Computational Electromagnetics [electronic resource] / by Thomas Rylander, Par Ingelström, Anders Bondeson.
Contributor(s): Ingelström, Par [author.] | Bondeson, Anders [author.] | SpringerLink (Online service)Material type: TextSeries: Texts in Applied Mathematics: Publisher: New York, NY : Springer New York : Imprint: Springer, 2013Edition: 2nd ed. 2013Description: XX, 288 p. online resourceContent type: text Media type: computer Carrier type: online resourceISBN: 9781461453512Subject(s): Mathematics | Applied mathematics | Engineering mathematics | Computer mathematics | Numerical analysis | Electrical engineering | Mathematics | Computational Science and Engineering | Electrical Engineering | Numerical Analysis | Applications of MathematicsAdditional physical formats: Printed edition:: No titleDDC classification: 004 LOC classification: QA71-90Online resources: Click here to access online
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Introduction -- Convergence -- Finite Differences -- Eigenvalues -- The Finite-Difference Time-Domain Method -- The Finite Element Method -- The Method of Moments -- Summary and Overview.- Large Linear Systems -- Krylov Methods.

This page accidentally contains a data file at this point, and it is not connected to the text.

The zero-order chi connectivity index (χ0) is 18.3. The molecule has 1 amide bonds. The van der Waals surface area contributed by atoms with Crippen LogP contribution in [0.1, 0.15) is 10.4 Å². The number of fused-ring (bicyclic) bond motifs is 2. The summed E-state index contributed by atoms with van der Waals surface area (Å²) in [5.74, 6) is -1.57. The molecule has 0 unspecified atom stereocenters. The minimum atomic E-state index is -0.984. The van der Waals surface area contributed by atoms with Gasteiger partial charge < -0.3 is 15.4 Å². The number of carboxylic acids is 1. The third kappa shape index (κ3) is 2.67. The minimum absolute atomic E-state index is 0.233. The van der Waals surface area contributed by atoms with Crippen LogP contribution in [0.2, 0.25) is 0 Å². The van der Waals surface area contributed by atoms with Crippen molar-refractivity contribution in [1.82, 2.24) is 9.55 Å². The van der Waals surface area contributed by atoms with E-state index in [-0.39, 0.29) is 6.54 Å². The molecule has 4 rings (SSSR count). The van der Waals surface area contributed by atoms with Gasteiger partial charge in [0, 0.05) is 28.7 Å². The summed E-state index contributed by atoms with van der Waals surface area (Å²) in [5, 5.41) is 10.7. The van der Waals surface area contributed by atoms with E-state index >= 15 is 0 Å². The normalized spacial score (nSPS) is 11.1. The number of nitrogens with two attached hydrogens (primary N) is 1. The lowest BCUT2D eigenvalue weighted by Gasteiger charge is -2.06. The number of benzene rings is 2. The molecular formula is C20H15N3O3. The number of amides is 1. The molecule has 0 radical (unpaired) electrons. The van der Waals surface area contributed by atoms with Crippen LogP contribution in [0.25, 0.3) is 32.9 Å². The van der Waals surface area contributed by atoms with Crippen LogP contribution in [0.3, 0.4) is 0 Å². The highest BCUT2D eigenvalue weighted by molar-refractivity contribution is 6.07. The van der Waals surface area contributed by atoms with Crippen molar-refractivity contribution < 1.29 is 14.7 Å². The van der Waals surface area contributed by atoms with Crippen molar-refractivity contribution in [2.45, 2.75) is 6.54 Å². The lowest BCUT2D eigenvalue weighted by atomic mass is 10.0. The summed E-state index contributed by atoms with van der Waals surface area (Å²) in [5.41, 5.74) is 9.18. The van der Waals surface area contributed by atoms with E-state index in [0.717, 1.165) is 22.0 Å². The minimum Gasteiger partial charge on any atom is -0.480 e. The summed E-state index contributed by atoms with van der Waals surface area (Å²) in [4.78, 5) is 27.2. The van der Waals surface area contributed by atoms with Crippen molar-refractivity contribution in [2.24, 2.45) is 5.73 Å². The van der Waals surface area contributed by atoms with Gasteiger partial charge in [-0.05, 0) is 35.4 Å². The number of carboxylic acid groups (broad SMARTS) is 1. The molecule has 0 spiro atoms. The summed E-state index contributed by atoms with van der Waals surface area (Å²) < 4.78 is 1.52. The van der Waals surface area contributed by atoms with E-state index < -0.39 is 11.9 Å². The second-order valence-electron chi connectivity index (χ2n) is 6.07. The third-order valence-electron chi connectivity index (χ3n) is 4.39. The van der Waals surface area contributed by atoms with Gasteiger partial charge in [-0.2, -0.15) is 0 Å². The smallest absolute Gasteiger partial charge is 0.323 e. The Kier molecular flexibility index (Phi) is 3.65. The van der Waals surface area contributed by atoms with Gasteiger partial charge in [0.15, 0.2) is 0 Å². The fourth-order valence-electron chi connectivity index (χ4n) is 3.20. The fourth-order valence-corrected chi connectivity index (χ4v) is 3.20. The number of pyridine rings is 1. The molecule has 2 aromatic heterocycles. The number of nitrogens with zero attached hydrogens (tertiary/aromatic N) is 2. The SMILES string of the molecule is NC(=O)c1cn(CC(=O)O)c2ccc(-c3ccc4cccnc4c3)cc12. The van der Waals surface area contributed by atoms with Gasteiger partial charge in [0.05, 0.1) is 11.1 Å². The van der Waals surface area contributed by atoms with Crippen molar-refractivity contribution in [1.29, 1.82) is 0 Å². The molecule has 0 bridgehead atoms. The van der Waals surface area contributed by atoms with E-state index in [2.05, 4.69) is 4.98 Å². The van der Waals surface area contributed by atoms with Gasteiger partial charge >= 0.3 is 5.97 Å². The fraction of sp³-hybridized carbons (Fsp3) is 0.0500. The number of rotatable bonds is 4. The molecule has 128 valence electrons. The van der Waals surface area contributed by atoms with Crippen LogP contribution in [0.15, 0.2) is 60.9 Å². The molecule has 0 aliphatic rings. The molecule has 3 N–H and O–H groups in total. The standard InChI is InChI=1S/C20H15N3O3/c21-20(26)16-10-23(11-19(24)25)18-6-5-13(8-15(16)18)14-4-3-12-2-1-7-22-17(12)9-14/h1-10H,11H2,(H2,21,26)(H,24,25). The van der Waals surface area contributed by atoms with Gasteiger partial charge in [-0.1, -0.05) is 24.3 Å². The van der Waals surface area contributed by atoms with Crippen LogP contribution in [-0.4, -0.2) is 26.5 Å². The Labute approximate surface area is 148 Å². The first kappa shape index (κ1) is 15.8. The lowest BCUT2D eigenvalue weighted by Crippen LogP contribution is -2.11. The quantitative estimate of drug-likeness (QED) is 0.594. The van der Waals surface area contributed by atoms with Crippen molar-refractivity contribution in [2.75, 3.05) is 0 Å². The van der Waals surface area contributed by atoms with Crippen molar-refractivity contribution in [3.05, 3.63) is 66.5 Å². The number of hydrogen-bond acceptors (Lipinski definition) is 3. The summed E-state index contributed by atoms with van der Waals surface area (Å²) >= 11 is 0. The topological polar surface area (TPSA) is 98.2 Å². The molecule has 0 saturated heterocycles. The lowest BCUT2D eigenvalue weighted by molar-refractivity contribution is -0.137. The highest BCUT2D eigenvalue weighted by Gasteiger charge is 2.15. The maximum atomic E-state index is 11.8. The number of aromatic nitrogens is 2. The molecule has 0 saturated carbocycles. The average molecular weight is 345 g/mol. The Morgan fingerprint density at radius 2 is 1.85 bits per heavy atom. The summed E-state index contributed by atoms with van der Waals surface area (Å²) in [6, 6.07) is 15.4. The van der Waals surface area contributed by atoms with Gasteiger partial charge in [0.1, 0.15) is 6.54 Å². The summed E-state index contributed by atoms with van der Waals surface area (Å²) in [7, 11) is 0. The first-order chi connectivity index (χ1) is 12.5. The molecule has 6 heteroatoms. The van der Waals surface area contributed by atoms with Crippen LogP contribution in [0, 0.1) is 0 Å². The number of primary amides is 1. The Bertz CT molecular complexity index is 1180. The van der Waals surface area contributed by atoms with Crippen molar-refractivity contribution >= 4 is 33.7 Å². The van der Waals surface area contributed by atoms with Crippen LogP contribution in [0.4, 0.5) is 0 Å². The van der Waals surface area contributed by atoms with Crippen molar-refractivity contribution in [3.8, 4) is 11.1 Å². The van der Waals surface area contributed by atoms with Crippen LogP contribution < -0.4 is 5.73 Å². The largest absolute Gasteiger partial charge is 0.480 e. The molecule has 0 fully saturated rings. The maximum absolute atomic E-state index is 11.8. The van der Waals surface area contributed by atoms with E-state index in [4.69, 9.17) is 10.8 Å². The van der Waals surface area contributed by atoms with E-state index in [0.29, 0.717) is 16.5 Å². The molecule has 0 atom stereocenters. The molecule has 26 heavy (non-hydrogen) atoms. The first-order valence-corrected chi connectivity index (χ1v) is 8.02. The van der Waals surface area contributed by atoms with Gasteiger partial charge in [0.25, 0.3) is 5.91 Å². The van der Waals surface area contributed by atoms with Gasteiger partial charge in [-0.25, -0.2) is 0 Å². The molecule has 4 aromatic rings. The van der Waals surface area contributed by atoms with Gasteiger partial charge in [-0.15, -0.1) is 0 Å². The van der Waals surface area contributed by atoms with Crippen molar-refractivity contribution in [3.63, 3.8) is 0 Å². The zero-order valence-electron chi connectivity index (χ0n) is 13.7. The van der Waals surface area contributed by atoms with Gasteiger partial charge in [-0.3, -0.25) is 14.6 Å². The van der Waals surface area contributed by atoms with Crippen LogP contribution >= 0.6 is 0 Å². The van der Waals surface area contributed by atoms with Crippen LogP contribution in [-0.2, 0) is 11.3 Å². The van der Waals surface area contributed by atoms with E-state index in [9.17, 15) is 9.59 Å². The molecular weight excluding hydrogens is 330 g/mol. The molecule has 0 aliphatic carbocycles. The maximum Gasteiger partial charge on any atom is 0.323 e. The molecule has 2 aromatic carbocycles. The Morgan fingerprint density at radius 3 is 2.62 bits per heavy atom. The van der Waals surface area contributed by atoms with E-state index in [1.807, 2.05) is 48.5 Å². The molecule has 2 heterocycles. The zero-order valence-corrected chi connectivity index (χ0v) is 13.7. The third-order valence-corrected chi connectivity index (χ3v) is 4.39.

Computational Electromagnetics is a young and growing discipline, expanding as a result of the steadily increasing demand for software for the design and analysis of electrical devices. This book introduces three of the most popular numerical methods for simulating electromagnetic fields: the finite difference method, the finite element method and the method of moments. In particular it focuses on how these methods are used to obtain valid approximations to the solutions of Maxwell's equations, using, for example, "staggered grids" and "edge elements." The main goal of the book is to make the reader aware of different sources of errors in numerical computations, and also to provide the tools for assessing the accuracy of numerical methods and their solutions. To reach this goal, convergence analysis, extrapolation, von Neumann stability analysis, and dispersion analysis are introduced and used frequently throughout the book. Another major goal of the book is to provide students with enough practical understanding of the methods so they are able to write simple programs on their own. To achieve this, the book contains several MATLAB programs and detailed description of practical issues such as assembly of finite element matrices and handling of unstructured meshes. Finally, the book summarizes the strengths and weaknessesof the different methods to help the student decide which method may be best for each problem. In this second edition the book was updated throughout and extensive computer projects are included. Reviews of previous edition: "This well-written monograph is devoted to students at the undergraduate level, but is also useful for practising engineers." (Zentralblatt MATH, 2007).